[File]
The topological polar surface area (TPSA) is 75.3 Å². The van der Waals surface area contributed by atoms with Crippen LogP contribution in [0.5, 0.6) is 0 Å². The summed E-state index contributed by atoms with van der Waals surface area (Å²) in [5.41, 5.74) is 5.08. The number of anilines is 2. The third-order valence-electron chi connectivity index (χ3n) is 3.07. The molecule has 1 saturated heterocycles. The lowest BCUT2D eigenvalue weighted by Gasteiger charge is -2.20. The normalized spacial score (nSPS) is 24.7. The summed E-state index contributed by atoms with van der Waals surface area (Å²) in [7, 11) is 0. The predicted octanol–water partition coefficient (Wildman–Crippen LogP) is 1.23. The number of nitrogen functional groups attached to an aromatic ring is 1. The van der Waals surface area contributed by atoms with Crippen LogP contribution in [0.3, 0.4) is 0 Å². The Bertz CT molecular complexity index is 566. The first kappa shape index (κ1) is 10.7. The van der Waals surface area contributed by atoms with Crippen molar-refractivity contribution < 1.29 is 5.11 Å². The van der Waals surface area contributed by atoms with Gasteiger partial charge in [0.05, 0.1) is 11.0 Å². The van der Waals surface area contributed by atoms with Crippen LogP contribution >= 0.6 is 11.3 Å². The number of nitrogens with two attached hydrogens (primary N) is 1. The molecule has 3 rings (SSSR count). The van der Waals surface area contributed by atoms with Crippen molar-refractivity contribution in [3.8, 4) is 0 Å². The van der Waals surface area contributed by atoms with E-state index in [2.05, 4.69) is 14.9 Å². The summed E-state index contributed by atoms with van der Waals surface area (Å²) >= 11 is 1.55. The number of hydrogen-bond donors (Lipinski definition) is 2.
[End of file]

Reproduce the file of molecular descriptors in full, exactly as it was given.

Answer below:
The topological polar surface area (TPSA) is 75.3 Å². The van der Waals surface area contributed by atoms with Crippen LogP contribution in [0.5, 0.6) is 0 Å². The summed E-state index contributed by atoms with van der Waals surface area (Å²) in [5.41, 5.74) is 5.08. The number of anilines is 2. The third-order valence-electron chi connectivity index (χ3n) is 3.07. The molecule has 1 saturated heterocycles. The lowest BCUT2D eigenvalue weighted by Gasteiger charge is -2.20. The normalized spacial score (nSPS) is 24.7. The summed E-state index contributed by atoms with van der Waals surface area (Å²) in [7, 11) is 0. The predicted octanol–water partition coefficient (Wildman–Crippen LogP) is 1.23. The number of nitrogen functional groups attached to an aromatic ring is 1. The van der Waals surface area contributed by atoms with Crippen LogP contribution in [0.3, 0.4) is 0 Å². The Bertz CT molecular complexity index is 566. The first kappa shape index (κ1) is 10.7. The van der Waals surface area contributed by atoms with Crippen molar-refractivity contribution < 1.29 is 5.11 Å². The van der Waals surface area contributed by atoms with Gasteiger partial charge in [0.05, 0.1) is 11.0 Å². The van der Waals surface area contributed by atoms with Crippen LogP contribution >= 0.6 is 11.3 Å². The number of nitrogens with two attached hydrogens (primary N) is 1. The molecule has 3 rings (SSSR count). The van der Waals surface area contributed by atoms with Crippen molar-refractivity contribution in [3.8, 4) is 0 Å². The van der Waals surface area contributed by atoms with E-state index in [2.05, 4.69) is 14.9 Å². The summed E-state index contributed by atoms with van der Waals surface area (Å²) >= 11 is 1.55. The number of hydrogen-bond donors (Lipinski definition) is 2.